7 Essential Recommendations for Returning to the Office or Staying Remote
If you’ve returned to the office recently or are currently in negotiations for when exactly that might be or how exactly that might be, this article is for you.
In the early spring of 2020, when the pandemic hit the United States and most corporate workplaces sent their employees home, many remote work policies and practices were developed off the cuff. Today’s return to office plans? Not so much. While there are some unknowns about how the traditional office will operate, there are many HR, office politics, and hybrid considerations we can prepare for.
This article sums up seven essential pieces of advice straight from the Columbia faculty working at the forefront of this return-to-office, staying-remote, or hybrid revolutions. Here is exactly what you’ll need to consider going forward.
“Just being in a place where your manager sees you and talks to you more often can contribute to what’s known as the availability heuristic,” says Friedman. “The availability heuristic leads to an unconscious bias in which people replace judgments, such as who would be best for this task, with assessments of how easy something is to bring to mind. Somebody you see more often will be easier to bring to mind, and you therefore may be more likely to give them extra responsibility without realizing it.”
2. Intentionality is the Key to Preventing Office Cliques From Reforming (Financial Times)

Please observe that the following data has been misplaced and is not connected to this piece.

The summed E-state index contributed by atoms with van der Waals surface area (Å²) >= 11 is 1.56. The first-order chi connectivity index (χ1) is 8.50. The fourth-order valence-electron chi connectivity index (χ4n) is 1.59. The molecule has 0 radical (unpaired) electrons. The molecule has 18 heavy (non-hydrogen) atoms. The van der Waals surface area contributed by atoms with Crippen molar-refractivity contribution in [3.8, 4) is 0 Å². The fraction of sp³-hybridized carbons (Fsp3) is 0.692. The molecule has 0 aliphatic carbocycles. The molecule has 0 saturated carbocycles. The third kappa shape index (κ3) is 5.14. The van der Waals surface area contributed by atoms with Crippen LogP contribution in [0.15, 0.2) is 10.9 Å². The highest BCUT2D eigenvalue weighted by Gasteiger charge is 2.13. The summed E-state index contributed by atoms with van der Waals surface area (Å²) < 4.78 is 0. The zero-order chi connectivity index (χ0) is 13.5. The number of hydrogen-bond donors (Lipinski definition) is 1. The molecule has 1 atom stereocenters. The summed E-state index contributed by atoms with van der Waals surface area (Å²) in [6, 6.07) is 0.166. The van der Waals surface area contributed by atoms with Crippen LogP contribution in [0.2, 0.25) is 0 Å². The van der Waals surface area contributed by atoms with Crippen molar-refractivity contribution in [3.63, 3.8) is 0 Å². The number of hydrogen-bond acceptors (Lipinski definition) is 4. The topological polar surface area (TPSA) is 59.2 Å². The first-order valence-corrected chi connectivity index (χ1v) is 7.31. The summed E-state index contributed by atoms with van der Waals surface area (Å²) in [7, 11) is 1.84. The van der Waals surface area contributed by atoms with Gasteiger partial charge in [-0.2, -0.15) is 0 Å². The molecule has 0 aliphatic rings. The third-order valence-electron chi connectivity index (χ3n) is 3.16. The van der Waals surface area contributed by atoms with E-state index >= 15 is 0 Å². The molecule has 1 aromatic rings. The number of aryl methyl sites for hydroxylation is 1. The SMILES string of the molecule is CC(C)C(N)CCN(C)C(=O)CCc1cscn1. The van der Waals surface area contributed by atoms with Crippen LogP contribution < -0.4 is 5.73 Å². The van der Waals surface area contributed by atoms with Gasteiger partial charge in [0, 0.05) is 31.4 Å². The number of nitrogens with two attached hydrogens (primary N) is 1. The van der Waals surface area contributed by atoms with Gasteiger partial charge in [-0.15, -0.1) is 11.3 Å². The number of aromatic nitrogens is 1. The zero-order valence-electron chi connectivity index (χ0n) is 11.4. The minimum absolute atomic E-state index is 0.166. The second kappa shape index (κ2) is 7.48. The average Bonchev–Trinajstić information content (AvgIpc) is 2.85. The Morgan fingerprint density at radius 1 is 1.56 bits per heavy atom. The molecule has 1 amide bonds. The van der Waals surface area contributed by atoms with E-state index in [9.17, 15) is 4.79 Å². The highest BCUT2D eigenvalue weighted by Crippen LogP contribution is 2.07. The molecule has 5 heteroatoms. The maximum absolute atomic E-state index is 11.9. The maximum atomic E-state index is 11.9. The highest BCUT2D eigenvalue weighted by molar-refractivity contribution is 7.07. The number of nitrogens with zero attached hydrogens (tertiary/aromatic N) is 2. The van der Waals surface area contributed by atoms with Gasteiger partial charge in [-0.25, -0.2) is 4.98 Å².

“Humans are hierarchical by nature, and the office always conveyed status and hierarchy — car parking spots, cars, corner office, size, windows,” Chamorro Premuzic says. “The risk now is that, in a fully hybrid and flexible world, status ends up positively correlated with the number of days at the office.”
3. Beware the ‘Motherhood Penalty’ (CBS News)
“Mothers tend to have it worse largely because of the hidden costs on their time," Wang says. "And one thing that this shift to a hybrid work environment might do is exacerbate the very same disadvantages that mothers tend to experience, which has to do with their disconnectedness from the workplace due to demands on their time. They might be given the option of flexibility, but that comes with a tradeoff, which is that social relationships in the workplace tend to weaken."
"Helstrom advised that employers are within their legal rights to require employees to get a Covid vaccine, '... if you work for a private sector at-will employer. This is a product of how U.S. labor law and the Constitution are written. Employers can and have fired employees based on lifestyle choices related to their health, including if they smoke cigarettes or drink alcohol. Refusal to get a Covid vaccine if your employer is requiring one could get you fired and your employer would be within their legal rights to do so.'"
"In negotiations, you can get a better deal for yourself — and have the other side see you as flexible and cooperative — when you offer choices," Galinsky says. "You can be aggressive and ambitious in your first offer if you present it as choice."
"Modi, who studied residential energy consumption in New York City during the pandemic, estimates that workers who remain home this summer during the eight hours they'd usually spend in an office will consume one additional kilowatt of energy per day.
"That translates to an additional 20 cents a day, or four dollars per month on average, according to Modi, based on the average Manhattan apartment size and the kind of occupancy he expects this summer."
“Employers know this is on people’s minds,” says Carter, director of the Mediation Clinic at Columbia Law School and an expert in negotiations. “We just went through a pandemic that basically de facto renegotiated the standard employment contract.”